ANDY TAKAGI/THE VARSITY

Raymond Dang is a fourth-year Public Policy and Environmental Studies student running with the Shine Bright slate to be the SCSU’s next Vice-President Academics & University Affairs. Dang was a Political Science Students’ Association representative for three years in a row, has served on the Council on Student Services, and is the current SCSU Director of Political Science.

One of Dang’s platform points is to advocate for more affordable residence spaces. Part of his plan to achieve this is to lobby the university to “give a commitment as a percentage of affordable residence homes.”

“I understand it is definitely difficult, but having these conversations is necessary, long-run, if we want to create communities that interact with each other.”

When asked what he would do about the provincial government’s changes to postsecondary fee frameworks, which would potentially put the SCSU at risk of losing its funding and cut university revenue, Dang is a proponent of “working with the university to find revenue streams so that it is sustainable, and not just relying on student revenue like student tuition.”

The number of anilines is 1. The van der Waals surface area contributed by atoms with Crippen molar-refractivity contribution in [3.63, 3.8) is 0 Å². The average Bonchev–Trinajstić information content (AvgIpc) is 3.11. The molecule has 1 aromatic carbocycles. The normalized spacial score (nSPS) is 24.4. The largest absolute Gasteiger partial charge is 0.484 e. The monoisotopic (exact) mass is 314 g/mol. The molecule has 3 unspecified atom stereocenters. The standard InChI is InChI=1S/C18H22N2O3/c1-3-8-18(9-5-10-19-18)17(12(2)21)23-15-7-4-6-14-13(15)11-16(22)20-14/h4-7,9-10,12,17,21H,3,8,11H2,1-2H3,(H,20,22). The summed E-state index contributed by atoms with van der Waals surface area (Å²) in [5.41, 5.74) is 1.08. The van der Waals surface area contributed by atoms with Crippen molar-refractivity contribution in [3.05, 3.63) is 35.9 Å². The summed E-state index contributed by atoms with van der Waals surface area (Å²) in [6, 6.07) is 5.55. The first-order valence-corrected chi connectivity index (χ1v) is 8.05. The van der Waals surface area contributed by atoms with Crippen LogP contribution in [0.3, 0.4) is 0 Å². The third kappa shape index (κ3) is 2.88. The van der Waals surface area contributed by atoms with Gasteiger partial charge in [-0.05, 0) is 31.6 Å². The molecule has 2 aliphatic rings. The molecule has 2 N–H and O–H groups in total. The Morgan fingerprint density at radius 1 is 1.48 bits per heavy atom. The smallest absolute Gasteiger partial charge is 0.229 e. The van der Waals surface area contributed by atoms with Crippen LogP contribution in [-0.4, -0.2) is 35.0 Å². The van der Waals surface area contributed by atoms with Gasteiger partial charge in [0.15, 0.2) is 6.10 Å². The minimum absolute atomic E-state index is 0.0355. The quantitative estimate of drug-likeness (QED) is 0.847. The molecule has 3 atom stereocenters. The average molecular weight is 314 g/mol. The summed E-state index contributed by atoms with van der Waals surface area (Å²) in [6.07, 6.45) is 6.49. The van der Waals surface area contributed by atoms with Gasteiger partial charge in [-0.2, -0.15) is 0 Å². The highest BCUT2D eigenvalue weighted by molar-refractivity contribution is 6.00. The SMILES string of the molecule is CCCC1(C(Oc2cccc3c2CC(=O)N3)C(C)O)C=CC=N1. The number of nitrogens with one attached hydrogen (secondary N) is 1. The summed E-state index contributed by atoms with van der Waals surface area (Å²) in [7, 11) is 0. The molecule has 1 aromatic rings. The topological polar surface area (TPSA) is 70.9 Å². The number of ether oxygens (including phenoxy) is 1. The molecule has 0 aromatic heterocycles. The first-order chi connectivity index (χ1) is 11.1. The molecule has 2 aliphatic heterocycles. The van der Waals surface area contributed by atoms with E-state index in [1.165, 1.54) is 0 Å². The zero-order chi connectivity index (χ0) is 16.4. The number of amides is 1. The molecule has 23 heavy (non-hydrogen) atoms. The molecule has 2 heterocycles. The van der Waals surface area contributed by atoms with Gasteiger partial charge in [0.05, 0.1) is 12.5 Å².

He suggested federal grants, federal sponsorship, and corporate sponsorship as alternate streams of revenue. 

In the past year, Dang has been the subject of controversy, first when he proposed a media policy aimed at regulating access to SCSU meetings, and then when he motioned to give the UTSC Women’s and Trans Centre money (AGM). 

When asked about the media policy, Dang said that he “absolutely never intended to make that policy about controlling media” and acknowledged that the wording of the motion was “super clumsy.” 

He added that he hoped the SCSU would issue a statement clarifying his record.

When asked why he proposed the motion to give money to the centre, Dang said that it was because after the AGM, he discovered that the SCSU had enough money in its contingency reserve to give to the centre.

However, Dang added that, looking back, he would do things differently in light of the criticism.

“I would publicize it everywhere, I’d talk to students everywhere. I’d get people who were… also at the AGM and talk to them about the issue.” 

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